Some argue that the device was first invented and patented as "Cinématographe Léon Bouly" by French inventor Léon Bouly on February 12, 1892. Bouly coined the term “cinematograph”, which translates in Greek to “writing in movement”. It is said that Bouly was not able to pay the rent for his patent the following year, and that the brothers Auguste and Louis Lumière bought the licence.

A more popular version of events is that Louis Lumière was the first to conceptualise the idea. The Lumière brothers shared the patent, and they made their first film, Sortie de l'usine Lumière de Lyon, in 1894.

Choose the best title for the whole passage from the list below.

   A) How the cinematograph was invented
   B) The first film projector
   C) Who invented the cinematograph?
   D) What is a cinematograph?

 

Exercise 5a chess-playing computer.

A) On February 10, 1996, Deep Blue became the first machine to win a chess game against a reigning world champion (Garry Kasparov) under regular time controls. However, Kasparov won three and drew two of the following five games, beating Deep Blue by a score of 4–2. Deep Blue was then heavily upgraded and played Kasparov again in May 1997, winning the six-game rematch 3½–2½. Deep Blue won the deciding game six, becoming the first computer system to defeat a reigning world champion in a match under standard chess tournament time controls.

B) After the loss, Kasparov said that he sometimes saw deep intelligence and creativity in the machine's moves, suggesting that during the second game, human chess players had intervened on behalf of the machine, which would be a violation of the rules. IBM denied that it cheated, saying the only human intervention occurred between games. The rules provided for the developers to modify the program between games, an opportunity they said they used to shore up weaknesses in the computer's play that were revealed during the course of the match. This allowed the computer to avoid a trap in the final game that it had fallen for twice before. Kasparov demanded a rematch, but IBM refused and dismantled Deep Blue.

Choose the best heading for paragraphs A and B from the list below.

   1. The first chess-playing computer
   2. Developers’ intervention is questioned
   3. Chess champion accepts defeat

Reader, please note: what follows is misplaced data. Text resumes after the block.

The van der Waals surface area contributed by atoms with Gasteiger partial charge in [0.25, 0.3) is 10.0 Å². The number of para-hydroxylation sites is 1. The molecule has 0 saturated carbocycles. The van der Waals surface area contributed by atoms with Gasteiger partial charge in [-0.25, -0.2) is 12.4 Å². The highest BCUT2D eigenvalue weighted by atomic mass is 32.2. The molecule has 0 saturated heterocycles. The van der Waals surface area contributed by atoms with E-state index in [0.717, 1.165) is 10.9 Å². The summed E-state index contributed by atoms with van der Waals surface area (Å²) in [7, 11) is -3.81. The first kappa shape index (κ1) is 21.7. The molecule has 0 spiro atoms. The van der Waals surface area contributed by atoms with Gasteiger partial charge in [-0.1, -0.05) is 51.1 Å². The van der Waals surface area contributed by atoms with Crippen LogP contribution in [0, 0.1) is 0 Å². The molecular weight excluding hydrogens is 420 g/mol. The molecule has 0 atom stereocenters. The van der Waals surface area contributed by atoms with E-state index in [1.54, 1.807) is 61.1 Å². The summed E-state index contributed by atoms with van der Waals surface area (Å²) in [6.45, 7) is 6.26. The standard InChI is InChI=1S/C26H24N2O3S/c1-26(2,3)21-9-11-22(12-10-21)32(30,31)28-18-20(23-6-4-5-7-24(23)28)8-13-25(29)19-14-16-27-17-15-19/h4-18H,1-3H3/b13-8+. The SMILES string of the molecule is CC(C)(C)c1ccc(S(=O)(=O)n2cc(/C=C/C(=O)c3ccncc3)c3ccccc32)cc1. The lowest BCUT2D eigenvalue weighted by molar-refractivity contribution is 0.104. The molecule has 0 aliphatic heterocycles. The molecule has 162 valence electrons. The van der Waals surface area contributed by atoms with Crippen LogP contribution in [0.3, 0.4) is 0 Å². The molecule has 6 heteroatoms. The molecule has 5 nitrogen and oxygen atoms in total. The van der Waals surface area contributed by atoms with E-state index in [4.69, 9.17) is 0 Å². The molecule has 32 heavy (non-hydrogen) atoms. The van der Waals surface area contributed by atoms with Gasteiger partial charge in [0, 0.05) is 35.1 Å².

4. Program developers caught cheating
   5. A victory for artificial intelligence

 

Exercise 6: The Wright brothers and the first airplane

The Wright brothers, Orville and Wilbur, were two American brothers, inventors, and aviation pioneers who were credited with inventing and building the world's first successful airplane and making the first controlled, powered and sustained heavier-than-air human flight, on December 17, 1903. In the two years afterward, the brothers developed their flying machine into the first practical fixed-wing aircraft.

The brothers' fundamental breakthrough was their invention of three-axis control, which enabled the pilot to steer the aircraft effectively and to maintain its equilibrium. This method became standard and remains standard on fixed-wing aircraft of all kinds. From the beginning of their aeronautical work, the Wright brothers focused on developing a reliable method of pilot control as the key to solving "the flying problem". This approach differed significantly from other experimenters of the time who put more emphasis on developing powerful engines. Using a small homebuilt wind tunnel, the Wrights also collected more accurate data than anyone had before, enabling them to design and build wings and propellers that were more efficient than rival models.

They gained the mechanical skills essential for their success by working for years in their shop with printing presses, bicycles, motors, and other machinery. Their work with bicycles in particular influenced their belief that an unstable vehicle like a flying machine could be controlled and balanced with practice.

Fill each gap in the summary below with a maximum of 2 words.

In 1903, the Wright brothers completed development of the first airplane that was capable of sustaining controlled (1)______. The key to their success was a system that gave the pilot the means to control and (2)______ the airplane. This set them apart from other inventors who had focused on building (3)______. The brothers had previous experience with a wide variety of (4)______, but it was their work with (5)______ that had the greatest influence on their ideas.

 

Exercise 7:  The printing press

From a single point of origin, Mainz, Germany, printing spread within several decades to over two hundred cities in a dozen European countries. By 1500, printing presses in operation throughout Western Europe had already produced more than twenty million volumes. In the 16th century, with presses spreading further afield, their output rose tenfold to an estimated 150 to 200 million copies. The operation of a press became so synonymous with the enterprise of printing that it lent its name to an entire new branch of media, the press.

In Renaissance Europe, the arrival of mechanical movable type printing introduced the era of mass communication which permanently altered the structure of society. The relatively unrestricted circulation of information and ideas transcended borders and threatened the power of political and religious authorities. The sharp increase in literacy broke the monopoly of the literate elite on education and learning and bolstered the emerging middle class.

Answer TRUE, FALSE or NOT GIVEN: